The Story Behind the Price

Jan 3

As a buyer and a fashion merchandising graduate, I thought I would share some insight with you. Right now, I’m sure you’re just as tempted as I am with all of these mega sales. You might be wondering how stores can afford to discount so much. Well, I’m here to explain!

Sales floors are the last stop in the retail chain (before customers). The thing to remember is that everyone gets a piece of the pie. I’ve created a super basic chart to explain.


So at this point, you can see that the fabric is sold to a manufacturer. The item is produced and sold to a wholesaler or distributor. From that point, it goes to a retailer and then to you! Obviously this hikes up the price substantially when everyone is trying to get paid. I didn’t even mention the designers , marketing, labor, and transportation at all, which definitely adds up! That’s why some companies go directly to product development (which I’ll discuss next week) to cut out all the middlemen.

So how do the retailers make a profit? Well, the items you buy are generally marked up 50% or more. Specialty stores, like lingerie or gift shops, have a 60% markup. Fashion or trendy stores, like Forever 21, have at least a 70% markup (because you know it’s going to be marked back down at the end of the season).  That means the neon belt that cost you $20 really probably only cost $5 or 6 to produce. This article about jeans pricing  is wonderful in understanding structure (visual below).


Why it may be frustrating to think that the products you love being made for half of what they cost you, that’s the nature of the beast. It’s retail and everyone is just trying to make a profit.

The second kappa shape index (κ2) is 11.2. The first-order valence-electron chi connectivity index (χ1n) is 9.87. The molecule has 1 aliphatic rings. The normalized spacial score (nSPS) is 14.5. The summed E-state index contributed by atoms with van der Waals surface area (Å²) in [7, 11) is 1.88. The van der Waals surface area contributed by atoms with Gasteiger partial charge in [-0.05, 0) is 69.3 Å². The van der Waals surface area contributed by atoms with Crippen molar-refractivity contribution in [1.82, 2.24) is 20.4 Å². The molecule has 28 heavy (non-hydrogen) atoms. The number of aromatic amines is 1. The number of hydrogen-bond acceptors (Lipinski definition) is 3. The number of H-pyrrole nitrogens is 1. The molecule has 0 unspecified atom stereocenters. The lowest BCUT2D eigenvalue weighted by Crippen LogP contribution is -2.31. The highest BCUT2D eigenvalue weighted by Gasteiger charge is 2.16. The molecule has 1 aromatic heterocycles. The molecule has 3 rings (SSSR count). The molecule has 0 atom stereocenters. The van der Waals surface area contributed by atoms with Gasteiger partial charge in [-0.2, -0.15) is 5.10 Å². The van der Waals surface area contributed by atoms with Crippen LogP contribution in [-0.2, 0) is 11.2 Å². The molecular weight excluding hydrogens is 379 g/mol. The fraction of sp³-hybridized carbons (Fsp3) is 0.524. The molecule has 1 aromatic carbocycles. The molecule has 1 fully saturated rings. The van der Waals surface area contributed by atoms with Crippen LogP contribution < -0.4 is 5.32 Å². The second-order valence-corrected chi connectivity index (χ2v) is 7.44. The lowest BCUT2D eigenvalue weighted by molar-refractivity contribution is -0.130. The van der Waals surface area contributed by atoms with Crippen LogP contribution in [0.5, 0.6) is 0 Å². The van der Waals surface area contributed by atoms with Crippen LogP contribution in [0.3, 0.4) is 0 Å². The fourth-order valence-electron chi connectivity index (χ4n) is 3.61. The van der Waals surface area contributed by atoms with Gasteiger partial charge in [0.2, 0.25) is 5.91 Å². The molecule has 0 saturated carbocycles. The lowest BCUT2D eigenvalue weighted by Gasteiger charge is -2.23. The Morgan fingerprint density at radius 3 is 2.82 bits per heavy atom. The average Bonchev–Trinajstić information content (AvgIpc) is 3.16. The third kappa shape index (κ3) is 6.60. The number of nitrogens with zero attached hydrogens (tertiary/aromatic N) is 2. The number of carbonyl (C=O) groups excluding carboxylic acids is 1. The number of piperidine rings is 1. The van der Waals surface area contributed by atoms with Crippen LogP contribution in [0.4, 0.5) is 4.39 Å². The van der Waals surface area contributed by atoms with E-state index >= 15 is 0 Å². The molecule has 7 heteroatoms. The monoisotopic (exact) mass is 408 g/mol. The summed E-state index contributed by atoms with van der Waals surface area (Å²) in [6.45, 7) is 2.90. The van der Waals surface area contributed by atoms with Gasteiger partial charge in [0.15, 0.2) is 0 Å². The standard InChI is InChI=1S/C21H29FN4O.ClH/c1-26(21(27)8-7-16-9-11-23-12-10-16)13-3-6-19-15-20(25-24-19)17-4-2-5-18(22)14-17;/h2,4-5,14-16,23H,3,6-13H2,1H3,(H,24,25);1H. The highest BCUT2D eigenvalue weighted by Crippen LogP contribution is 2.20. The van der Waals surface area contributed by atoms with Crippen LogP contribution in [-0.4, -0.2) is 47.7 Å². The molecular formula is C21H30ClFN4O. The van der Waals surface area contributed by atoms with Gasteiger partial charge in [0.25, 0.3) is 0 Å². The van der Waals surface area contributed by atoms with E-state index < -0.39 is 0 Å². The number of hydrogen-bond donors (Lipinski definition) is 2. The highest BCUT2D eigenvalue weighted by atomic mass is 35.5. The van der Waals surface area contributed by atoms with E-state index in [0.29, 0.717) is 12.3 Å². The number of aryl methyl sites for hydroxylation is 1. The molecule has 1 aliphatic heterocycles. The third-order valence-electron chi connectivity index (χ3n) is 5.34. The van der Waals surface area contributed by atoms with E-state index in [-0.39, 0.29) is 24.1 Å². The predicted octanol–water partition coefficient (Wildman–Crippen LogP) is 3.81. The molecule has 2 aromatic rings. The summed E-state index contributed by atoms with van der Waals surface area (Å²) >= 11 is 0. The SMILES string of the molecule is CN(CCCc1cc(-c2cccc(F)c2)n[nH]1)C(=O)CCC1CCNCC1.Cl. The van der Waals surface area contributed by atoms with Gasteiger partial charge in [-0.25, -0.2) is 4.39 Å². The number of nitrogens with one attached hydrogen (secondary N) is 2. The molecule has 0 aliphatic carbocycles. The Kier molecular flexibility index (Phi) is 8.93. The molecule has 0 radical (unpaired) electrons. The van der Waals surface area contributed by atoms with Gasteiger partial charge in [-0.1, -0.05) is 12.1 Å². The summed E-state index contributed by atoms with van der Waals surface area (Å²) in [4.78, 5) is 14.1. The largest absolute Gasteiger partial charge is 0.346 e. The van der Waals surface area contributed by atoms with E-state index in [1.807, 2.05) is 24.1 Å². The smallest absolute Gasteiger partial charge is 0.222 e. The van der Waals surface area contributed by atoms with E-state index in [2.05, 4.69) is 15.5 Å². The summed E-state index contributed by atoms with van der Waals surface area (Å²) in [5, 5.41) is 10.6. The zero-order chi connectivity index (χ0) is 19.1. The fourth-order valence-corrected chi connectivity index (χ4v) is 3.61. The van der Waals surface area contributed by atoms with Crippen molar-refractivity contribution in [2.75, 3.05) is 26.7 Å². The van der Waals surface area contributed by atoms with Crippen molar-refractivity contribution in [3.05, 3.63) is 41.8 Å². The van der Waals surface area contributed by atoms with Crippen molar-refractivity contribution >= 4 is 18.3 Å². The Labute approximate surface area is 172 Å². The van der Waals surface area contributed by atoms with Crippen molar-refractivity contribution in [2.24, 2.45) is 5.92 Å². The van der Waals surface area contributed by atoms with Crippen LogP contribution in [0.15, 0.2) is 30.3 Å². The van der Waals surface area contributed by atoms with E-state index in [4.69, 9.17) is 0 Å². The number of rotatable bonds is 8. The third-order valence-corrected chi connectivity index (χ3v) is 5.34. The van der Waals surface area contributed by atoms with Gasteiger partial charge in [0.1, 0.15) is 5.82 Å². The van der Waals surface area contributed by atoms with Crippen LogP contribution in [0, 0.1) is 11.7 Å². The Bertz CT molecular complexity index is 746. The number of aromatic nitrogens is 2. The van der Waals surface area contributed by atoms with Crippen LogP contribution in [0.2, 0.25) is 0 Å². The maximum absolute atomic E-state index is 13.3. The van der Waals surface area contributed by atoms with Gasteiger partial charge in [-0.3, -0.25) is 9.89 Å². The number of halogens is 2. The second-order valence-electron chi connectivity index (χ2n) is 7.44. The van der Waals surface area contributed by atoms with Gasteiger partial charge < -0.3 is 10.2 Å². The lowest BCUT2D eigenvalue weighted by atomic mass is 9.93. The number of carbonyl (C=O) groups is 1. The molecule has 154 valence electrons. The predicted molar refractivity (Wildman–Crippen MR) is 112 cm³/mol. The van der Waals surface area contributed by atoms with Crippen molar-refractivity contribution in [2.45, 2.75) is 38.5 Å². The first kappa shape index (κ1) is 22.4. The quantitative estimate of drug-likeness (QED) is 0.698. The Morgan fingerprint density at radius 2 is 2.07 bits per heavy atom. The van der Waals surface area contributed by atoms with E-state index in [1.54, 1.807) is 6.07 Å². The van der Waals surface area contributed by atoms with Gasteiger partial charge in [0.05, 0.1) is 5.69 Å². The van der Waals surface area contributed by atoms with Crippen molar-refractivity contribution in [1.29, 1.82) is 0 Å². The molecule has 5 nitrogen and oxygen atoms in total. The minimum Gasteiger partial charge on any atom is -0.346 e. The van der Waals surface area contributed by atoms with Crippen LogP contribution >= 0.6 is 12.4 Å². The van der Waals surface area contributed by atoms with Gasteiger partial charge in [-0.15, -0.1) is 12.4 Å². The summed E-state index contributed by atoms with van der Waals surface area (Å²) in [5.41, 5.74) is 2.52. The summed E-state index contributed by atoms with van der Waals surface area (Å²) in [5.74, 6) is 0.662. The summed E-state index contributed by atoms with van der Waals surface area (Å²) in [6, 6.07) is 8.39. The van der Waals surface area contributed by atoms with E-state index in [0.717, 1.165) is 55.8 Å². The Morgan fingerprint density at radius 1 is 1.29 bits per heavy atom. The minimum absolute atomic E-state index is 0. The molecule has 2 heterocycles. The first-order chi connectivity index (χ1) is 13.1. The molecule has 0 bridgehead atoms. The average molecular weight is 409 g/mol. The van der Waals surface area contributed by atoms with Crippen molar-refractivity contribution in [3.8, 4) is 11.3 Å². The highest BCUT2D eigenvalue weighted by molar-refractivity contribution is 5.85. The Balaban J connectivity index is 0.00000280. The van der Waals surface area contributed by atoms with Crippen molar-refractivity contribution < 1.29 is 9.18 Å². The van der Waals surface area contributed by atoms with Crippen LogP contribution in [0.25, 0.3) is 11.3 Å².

What else are you interested to learn about retail?



  • Catherine Harper

    That’s such a great point, and also shows why companies are quick to send free clothes to fashion bloggers. :) I learned so much about this when I briefly sold Mary Kay, since the idea was to buy things for $1 and sell for $2, to make a profit. The company was making their profit from the consultants, since we had to buy our inventory to sell, so they got their cut first.

    • blackblondeone

      Then you definitely understand markups. It’s just crazy to me how many layers of markups are involved, right?

  • Kim A.

    Lindsay, this was very interesting and I’m glad you put together a post on it. I never knew so many people were involved in the process. You just don’t think about it that extensively when buying something. Hmmm, what happens to the clothes AFTER the outlets? Where do they go from there if they aren’t sold?

    • blackblondeone

      Great question! I know a little bit about this, but I’ll do more research and a post to follow up!

      • Kim A.

        sounds good! i would be interested in knowing.

  • Guest

    I’m very happy to see this discussion growing and I want to contribute a documentary I watched while studying human geography. It’s called T-Shirt Travels (it’s available free here: and it explores the life cycle of clothing that gets shipped overseas. I think that a majority of Westerners feel they’re helping create access to clothing via donation but in fact, it’s nearly obliterated the natural textile and fashion merchandising industry in the selected developing countries. The documentary takes a closer look at this process. Again, great research; love the topics you choose to explore here.

    • blackblondeone

      Wow! That sounds really interesting. I will definitely check it out! Thank you for recommending it!